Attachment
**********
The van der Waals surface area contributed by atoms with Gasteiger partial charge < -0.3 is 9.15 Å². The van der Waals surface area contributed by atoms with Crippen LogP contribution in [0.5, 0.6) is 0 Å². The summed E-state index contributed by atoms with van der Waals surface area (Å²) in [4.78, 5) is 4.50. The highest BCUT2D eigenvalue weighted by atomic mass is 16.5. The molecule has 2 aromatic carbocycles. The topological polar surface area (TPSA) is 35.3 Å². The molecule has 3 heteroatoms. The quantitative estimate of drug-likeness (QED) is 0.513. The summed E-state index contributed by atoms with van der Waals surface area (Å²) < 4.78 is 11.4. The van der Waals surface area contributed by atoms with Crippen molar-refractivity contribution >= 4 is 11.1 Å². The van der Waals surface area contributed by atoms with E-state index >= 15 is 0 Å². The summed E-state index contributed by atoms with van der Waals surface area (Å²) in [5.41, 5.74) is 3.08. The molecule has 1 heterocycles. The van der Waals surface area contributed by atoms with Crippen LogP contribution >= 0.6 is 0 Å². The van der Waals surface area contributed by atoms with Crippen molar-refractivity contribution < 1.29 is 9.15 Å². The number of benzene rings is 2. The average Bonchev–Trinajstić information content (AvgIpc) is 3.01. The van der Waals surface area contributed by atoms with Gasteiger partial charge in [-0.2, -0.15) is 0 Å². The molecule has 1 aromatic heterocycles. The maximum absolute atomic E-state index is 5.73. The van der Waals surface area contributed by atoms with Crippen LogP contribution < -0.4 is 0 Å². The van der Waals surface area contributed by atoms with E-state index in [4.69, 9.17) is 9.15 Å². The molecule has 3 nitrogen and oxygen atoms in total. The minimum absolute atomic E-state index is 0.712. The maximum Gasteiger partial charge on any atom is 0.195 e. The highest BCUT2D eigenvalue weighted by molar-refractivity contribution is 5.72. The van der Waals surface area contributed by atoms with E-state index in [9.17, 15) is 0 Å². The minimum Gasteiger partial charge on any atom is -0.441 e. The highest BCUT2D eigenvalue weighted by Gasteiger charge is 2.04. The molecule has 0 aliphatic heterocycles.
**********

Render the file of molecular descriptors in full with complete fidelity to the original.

The van der Waals surface area contributed by atoms with Gasteiger partial charge < -0.3 is 9.15 Å². The van der Waals surface area contributed by atoms with Crippen LogP contribution in [0.5, 0.6) is 0 Å². The summed E-state index contributed by atoms with van der Waals surface area (Å²) in [4.78, 5) is 4.50. The highest BCUT2D eigenvalue weighted by atomic mass is 16.5. The molecule has 2 aromatic carbocycles. The topological polar surface area (TPSA) is 35.3 Å². The molecule has 3 heteroatoms. The quantitative estimate of drug-likeness (QED) is 0.513. The summed E-state index contributed by atoms with van der Waals surface area (Å²) < 4.78 is 11.4. The van der Waals surface area contributed by atoms with Crippen molar-refractivity contribution >= 4 is 11.1 Å². The van der Waals surface area contributed by atoms with E-state index >= 15 is 0 Å². The summed E-state index contributed by atoms with van der Waals surface area (Å²) in [5.41, 5.74) is 3.08. The molecule has 1 heterocycles. The van der Waals surface area contributed by atoms with Crippen LogP contribution >= 0.6 is 0 Å². The van der Waals surface area contributed by atoms with Crippen molar-refractivity contribution < 1.29 is 9.15 Å². The number of benzene rings is 2. The average Bonchev–Trinajstić information content (AvgIpc) is 3.01. The van der Waals surface area contributed by atoms with Gasteiger partial charge in [-0.2, -0.15) is 0 Å². The molecule has 1 aromatic heterocycles. The maximum absolute atomic E-state index is 5.73. The van der Waals surface area contributed by atoms with Crippen LogP contribution < -0.4 is 0 Å². The van der Waals surface area contributed by atoms with E-state index in [4.69, 9.17) is 9.15 Å². The molecule has 3 nitrogen and oxygen atoms in total. The minimum absolute atomic E-state index is 0.712. The maximum Gasteiger partial charge on any atom is 0.195 e. The highest BCUT2D eigenvalue weighted by molar-refractivity contribution is 5.72. The van der Waals surface area contributed by atoms with E-state index in [9.17, 15) is 0 Å². The minimum Gasteiger partial charge on any atom is -0.441 e. The highest BCUT2D eigenvalue weighted by Gasteiger charge is 2.04. The molecule has 0 aliphatic heterocycles.